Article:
How We Measure a House

Measuring a houseNothing can be more confusing than a 12" ruler when you don't know how to use it. How does the appraiser measure a house? "The real estate agent said the house I'm buying is 3,600 sq.ft. with the finished basement. How come your appraisal only says 2,400?" How does the appraiser measure a condominium when all you have is airspace? The following link to the document "Residential Square Foot Guidelines" prepared by the State of North Carolina Real Estate Commission has an excellent example of how we at Piekos Appraisals measures a property. We follow the guidelines as shown by this document. The only time we will vary from measuring as described in the State of North Carolina's web page is that we will round (up or down) to the nearest half (1/2) foot for the sake of brevity.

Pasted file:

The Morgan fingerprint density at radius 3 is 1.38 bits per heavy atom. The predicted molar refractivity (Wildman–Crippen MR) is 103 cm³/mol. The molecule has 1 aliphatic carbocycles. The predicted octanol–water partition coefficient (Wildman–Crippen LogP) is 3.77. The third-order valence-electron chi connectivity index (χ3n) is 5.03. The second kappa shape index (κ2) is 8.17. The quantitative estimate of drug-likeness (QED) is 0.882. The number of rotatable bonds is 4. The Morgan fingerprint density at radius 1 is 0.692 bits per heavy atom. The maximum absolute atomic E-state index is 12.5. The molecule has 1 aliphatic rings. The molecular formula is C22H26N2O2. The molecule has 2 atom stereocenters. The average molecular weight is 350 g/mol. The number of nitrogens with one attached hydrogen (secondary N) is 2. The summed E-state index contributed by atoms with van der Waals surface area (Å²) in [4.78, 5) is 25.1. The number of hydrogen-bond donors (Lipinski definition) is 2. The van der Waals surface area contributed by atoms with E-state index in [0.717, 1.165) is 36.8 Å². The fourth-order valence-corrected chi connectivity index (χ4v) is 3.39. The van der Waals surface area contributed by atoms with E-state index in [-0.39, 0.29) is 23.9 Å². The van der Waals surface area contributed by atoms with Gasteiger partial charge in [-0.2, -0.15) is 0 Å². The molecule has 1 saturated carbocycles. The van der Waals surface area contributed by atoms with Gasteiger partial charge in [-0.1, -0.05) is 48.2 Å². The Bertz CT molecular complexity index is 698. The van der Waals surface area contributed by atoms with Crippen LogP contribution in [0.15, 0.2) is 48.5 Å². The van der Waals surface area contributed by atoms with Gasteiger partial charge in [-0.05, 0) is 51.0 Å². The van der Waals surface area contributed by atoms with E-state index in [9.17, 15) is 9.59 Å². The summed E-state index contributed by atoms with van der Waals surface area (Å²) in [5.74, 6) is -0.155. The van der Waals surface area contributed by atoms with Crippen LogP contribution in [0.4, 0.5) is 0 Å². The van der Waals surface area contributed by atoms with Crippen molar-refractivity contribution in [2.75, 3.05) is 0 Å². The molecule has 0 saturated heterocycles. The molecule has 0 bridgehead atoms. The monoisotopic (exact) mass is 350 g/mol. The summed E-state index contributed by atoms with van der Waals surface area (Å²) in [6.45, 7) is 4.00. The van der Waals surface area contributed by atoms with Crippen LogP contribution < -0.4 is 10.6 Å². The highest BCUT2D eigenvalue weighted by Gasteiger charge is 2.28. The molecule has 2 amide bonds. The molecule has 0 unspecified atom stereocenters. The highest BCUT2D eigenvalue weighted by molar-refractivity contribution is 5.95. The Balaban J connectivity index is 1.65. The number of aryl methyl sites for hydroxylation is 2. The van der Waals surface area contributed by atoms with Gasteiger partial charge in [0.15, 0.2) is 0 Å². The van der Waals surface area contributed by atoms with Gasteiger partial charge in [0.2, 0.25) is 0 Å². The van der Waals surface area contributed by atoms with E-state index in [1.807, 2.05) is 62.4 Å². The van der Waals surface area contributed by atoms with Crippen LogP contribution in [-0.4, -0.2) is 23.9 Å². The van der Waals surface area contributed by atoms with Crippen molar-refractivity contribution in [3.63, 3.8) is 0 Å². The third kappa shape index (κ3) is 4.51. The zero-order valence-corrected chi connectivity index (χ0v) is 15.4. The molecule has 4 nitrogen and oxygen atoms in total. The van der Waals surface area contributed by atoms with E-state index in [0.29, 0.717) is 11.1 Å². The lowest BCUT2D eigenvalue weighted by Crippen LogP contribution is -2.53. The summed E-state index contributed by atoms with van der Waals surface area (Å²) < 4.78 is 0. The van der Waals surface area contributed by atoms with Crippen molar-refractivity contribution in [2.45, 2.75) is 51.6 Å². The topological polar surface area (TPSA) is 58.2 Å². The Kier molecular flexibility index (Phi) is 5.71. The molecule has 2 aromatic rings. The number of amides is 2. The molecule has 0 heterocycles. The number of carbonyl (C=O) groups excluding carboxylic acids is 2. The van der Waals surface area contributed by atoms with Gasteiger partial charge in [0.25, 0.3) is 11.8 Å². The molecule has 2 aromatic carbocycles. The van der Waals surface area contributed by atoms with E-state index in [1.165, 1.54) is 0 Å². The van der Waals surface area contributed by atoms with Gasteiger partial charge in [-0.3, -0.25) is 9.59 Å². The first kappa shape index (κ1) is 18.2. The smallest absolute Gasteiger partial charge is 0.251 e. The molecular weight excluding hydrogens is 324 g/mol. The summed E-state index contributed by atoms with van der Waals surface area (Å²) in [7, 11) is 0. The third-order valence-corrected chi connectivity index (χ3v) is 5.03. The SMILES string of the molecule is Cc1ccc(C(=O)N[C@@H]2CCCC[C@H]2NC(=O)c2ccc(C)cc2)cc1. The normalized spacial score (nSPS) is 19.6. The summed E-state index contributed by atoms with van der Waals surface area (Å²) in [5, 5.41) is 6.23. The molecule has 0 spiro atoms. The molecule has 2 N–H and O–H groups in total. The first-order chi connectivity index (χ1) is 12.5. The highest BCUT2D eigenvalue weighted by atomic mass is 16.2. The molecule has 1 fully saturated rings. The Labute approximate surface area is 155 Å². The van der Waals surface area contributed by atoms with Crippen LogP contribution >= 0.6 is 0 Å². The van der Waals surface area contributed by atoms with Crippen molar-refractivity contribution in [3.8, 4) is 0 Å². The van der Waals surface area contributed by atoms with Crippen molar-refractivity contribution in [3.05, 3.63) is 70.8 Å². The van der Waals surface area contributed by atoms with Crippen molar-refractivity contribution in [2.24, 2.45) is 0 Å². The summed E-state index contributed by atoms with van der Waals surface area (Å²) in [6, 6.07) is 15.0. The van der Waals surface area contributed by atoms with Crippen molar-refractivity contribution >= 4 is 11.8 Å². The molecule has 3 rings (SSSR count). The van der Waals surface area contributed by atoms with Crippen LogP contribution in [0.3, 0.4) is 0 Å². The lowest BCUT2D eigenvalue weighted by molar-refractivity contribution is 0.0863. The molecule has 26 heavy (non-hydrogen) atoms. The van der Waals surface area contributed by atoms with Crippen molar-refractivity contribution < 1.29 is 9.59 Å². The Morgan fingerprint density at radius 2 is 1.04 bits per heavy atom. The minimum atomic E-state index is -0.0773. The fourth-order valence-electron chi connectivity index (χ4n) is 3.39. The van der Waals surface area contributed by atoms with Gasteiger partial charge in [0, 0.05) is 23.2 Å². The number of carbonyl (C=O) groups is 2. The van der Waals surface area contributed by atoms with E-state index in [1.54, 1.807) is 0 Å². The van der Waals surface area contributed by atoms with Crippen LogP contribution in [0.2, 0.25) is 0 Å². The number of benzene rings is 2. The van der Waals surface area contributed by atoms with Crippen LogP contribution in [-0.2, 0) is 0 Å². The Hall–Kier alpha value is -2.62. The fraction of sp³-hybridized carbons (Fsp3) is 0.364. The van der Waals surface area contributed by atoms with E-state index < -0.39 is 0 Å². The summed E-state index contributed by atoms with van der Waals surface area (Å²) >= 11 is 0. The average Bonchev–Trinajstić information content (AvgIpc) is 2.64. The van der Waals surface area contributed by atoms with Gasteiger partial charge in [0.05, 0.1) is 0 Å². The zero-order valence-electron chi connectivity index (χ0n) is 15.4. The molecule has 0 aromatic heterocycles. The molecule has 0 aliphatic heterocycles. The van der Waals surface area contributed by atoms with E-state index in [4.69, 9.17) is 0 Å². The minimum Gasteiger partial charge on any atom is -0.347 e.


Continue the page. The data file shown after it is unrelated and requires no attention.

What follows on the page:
Do you need a property measured? There are many reasons why real estate agents and homeowners need houses measured. Here are just a few examples:
  • The square footage is incorrect on the county records
  • A new room has been added to the house
  • Should the enclosed porch or patio be considered as Gross Living Area?
  • A second opinion is needed on another appraiser's sketch
  • A real estate agent does not want to be held liable for the square footage listed in the MLS

We will provide this service within our coverage area for $150 for homes up to 3,500 sq.ft. Homes over 3,500 sq.ft. subject to quote. Please contact us regarding an appointment.